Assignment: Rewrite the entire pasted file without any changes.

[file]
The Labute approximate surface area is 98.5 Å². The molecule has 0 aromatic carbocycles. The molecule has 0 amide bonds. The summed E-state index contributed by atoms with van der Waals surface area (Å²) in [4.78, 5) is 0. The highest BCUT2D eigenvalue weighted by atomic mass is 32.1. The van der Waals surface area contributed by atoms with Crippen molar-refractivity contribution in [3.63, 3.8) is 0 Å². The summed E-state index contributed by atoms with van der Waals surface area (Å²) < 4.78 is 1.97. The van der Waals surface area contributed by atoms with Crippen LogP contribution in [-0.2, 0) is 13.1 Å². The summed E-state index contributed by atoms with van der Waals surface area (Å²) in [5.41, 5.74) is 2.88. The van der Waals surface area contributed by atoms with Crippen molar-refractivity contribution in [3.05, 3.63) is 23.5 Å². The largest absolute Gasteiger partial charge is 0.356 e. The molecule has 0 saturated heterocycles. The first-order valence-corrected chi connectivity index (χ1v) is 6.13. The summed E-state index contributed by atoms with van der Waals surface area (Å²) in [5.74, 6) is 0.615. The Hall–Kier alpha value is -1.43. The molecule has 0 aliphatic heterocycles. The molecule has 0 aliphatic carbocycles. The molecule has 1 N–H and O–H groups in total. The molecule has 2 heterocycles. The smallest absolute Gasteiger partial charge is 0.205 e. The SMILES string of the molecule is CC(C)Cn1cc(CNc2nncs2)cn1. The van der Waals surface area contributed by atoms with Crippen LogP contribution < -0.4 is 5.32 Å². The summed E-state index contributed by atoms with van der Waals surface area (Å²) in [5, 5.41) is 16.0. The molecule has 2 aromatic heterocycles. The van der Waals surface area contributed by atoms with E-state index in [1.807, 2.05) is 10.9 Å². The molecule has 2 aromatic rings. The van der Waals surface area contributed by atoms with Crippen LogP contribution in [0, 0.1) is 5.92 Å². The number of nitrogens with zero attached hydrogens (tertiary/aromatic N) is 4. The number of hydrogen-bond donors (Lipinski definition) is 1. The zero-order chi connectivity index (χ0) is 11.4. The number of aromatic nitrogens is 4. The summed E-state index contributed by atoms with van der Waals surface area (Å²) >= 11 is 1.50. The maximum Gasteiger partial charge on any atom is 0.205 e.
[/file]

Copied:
The Labute approximate surface area is 98.5 Å². The molecule has 0 aromatic carbocycles. The molecule has 0 amide bonds. The summed E-state index contributed by atoms with van der Waals surface area (Å²) in [4.78, 5) is 0. The highest BCUT2D eigenvalue weighted by atomic mass is 32.1. The van der Waals surface area contributed by atoms with Crippen molar-refractivity contribution in [3.63, 3.8) is 0 Å². The summed E-state index contributed by atoms with van der Waals surface area (Å²) < 4.78 is 1.97. The van der Waals surface area contributed by atoms with Crippen LogP contribution in [-0.2, 0) is 13.1 Å². The summed E-state index contributed by atoms with van der Waals surface area (Å²) in [5.41, 5.74) is 2.88. The van der Waals surface area contributed by atoms with Crippen molar-refractivity contribution in [3.05, 3.63) is 23.5 Å². The largest absolute Gasteiger partial charge is 0.356 e. The molecule has 0 saturated heterocycles. The first-order valence-corrected chi connectivity index (χ1v) is 6.13. The summed E-state index contributed by atoms with van der Waals surface area (Å²) in [5.74, 6) is 0.615. The Hall–Kier alpha value is -1.43. The molecule has 0 aliphatic heterocycles. The molecule has 0 aliphatic carbocycles. The molecule has 1 N–H and O–H groups in total. The molecule has 2 heterocycles. The smallest absolute Gasteiger partial charge is 0.205 e. The SMILES string of the molecule is CC(C)Cn1cc(CNc2nncs2)cn1. The van der Waals surface area contributed by atoms with Crippen LogP contribution < -0.4 is 5.32 Å². The summed E-state index contributed by atoms with van der Waals surface area (Å²) in [5, 5.41) is 16.0. The molecule has 2 aromatic heterocycles. The van der Waals surface area contributed by atoms with E-state index in [1.807, 2.05) is 10.9 Å². The molecule has 2 aromatic rings. The van der Waals surface area contributed by atoms with Crippen LogP contribution in [0, 0.1) is 5.92 Å². The number of nitrogens with zero attached hydrogens (tertiary/aromatic N) is 4. The number of hydrogen-bond donors (Lipinski definition) is 1. The zero-order chi connectivity index (χ0) is 11.4. The number of aromatic nitrogens is 4. The summed E-state index contributed by atoms with van der Waals surface area (Å²) >= 11 is 1.50. The maximum Gasteiger partial charge on any atom is 0.205 e.